Comparison of two national databases for general thoracic surgery

Mark S. Allen, Shanda Blackmon, Francis C. Nichols, Stephen D. Cassivi, K. Robert Shen, Dennis A Wigle

Research output: Contribution to journalArticle

18 Citations (Scopus)

Abstract

Background Improving the quality of surgical care through accurate measurement of outcomes is an important endeavor. The purpose of this study was to compare data from the American College of Surgeons National Surgical Quality Improvement Program (ACS NSQIP) and The Society of Thoracic Surgeons (STS) general thoracic surgery database to determine if a sampling technique (ACS NSQIP) is as effective and accurate as the comprehensive technique (STS database). Methods A common data abstractor collected and recorded data for the ACS NSQIP and STS database from our institution for the year 2012. The data was completely deidentified and analyzed for demographics, preoperative risk factors, mortality, and morbidity. Results The STS database recorded 1,595 (100%) operations for the year 2012, whereas the ACS NSQIP by design collects a limited sample and recorded 308 (19.3%) operations. Postoperative events were recorded in 17.2% of ACS NSQIP operations and in 30.1% of operations reported in the STS database. As more specific operations are examined, errors in the NSQIP data increase significantly. For example, the ACS NSQIP underestimated the pneumonia rate for lobectomy (5.9% versus 10.9%) and overestimated the pneumonia rate for an Ivor Lewis esophagogastrectomy (23.8% vs 18.8%). When the ACS NSQIP was used to compare our institution to the ACS NSQIP national norms, our institution was ranked in the lowest eighth decile for 30-day operative mortality; however, we were better than average when using STS database data (1.2% [2 of 162 procedures] vs 1.4% [538 of 37,324 procedures]) for pulmonary resections and 3.0% (3 of 100 procedures) vs 3.6% [138 of 3,865 procedures] for esophagectomy). Conclusions Databases built on partial sampling that do not capture all patients, such as the ACS NSQIP, may be useful for global analyses, but fall short of providing a foundation for meaningful quality improvement initiatives when analyzing data for specific thoracic surgical operations. These results highlight the utility and importance of complete databases such as the STSDB. National comparisons of clinical outcomes for thoracic surgical procedures should be interpreted with caution when using partial databases.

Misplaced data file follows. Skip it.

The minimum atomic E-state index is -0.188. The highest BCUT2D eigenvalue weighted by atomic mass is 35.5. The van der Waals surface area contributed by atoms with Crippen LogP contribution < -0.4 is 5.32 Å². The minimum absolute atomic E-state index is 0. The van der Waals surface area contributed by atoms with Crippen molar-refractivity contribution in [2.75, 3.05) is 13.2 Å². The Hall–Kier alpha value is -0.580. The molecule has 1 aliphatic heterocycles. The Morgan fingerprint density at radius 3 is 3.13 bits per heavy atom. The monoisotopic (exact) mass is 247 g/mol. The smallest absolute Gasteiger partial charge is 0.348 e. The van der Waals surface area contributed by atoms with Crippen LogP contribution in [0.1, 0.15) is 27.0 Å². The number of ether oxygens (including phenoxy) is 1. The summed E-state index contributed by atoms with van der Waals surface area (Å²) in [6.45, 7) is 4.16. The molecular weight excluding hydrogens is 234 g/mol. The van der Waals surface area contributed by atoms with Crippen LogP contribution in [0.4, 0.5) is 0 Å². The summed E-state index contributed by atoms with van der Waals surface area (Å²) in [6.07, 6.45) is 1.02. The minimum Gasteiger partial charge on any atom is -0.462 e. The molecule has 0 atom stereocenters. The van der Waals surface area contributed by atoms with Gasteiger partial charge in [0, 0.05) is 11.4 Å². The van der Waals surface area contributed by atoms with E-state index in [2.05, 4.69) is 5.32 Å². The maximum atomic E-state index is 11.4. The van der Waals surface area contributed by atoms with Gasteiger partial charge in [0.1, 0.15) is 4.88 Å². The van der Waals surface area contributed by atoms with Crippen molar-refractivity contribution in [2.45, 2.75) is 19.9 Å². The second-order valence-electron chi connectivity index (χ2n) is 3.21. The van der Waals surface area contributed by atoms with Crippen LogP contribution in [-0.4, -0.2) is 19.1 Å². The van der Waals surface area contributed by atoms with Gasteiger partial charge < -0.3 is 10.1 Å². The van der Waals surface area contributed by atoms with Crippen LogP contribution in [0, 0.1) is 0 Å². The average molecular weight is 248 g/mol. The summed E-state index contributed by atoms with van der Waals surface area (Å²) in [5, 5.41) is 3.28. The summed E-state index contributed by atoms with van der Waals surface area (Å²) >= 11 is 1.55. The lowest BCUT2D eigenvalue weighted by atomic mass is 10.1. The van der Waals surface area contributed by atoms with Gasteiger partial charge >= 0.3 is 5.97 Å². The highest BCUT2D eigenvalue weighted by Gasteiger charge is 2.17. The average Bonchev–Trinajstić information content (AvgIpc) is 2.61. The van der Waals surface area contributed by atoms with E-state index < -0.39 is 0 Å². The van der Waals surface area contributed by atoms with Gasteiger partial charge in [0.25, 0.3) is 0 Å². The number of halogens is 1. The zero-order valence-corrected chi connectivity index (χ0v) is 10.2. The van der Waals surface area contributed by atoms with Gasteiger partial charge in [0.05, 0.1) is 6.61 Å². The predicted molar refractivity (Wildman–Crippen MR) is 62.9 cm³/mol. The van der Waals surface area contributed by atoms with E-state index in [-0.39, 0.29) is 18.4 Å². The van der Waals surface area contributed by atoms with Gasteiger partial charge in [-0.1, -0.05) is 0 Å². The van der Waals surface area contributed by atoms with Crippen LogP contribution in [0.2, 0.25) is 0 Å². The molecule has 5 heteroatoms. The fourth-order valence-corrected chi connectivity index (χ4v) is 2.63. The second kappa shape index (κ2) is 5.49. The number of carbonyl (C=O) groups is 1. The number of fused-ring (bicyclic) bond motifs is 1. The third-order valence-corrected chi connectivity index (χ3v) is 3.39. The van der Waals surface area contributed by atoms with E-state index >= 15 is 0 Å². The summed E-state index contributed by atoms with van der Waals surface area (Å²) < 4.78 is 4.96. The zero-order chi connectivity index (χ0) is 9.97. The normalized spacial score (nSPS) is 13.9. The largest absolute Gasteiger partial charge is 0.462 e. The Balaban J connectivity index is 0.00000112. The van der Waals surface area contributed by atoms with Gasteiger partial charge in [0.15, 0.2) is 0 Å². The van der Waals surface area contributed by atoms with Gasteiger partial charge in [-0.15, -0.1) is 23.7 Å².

Original languageEnglish (US)
Pages (from-to)1155-1162
Number of pages8
JournalAnnals of Thoracic Surgery
Volume100
Issue number4
DOIs
StatePublished - 2015

Fingerprint

Thoracic Surgery
Quality Improvement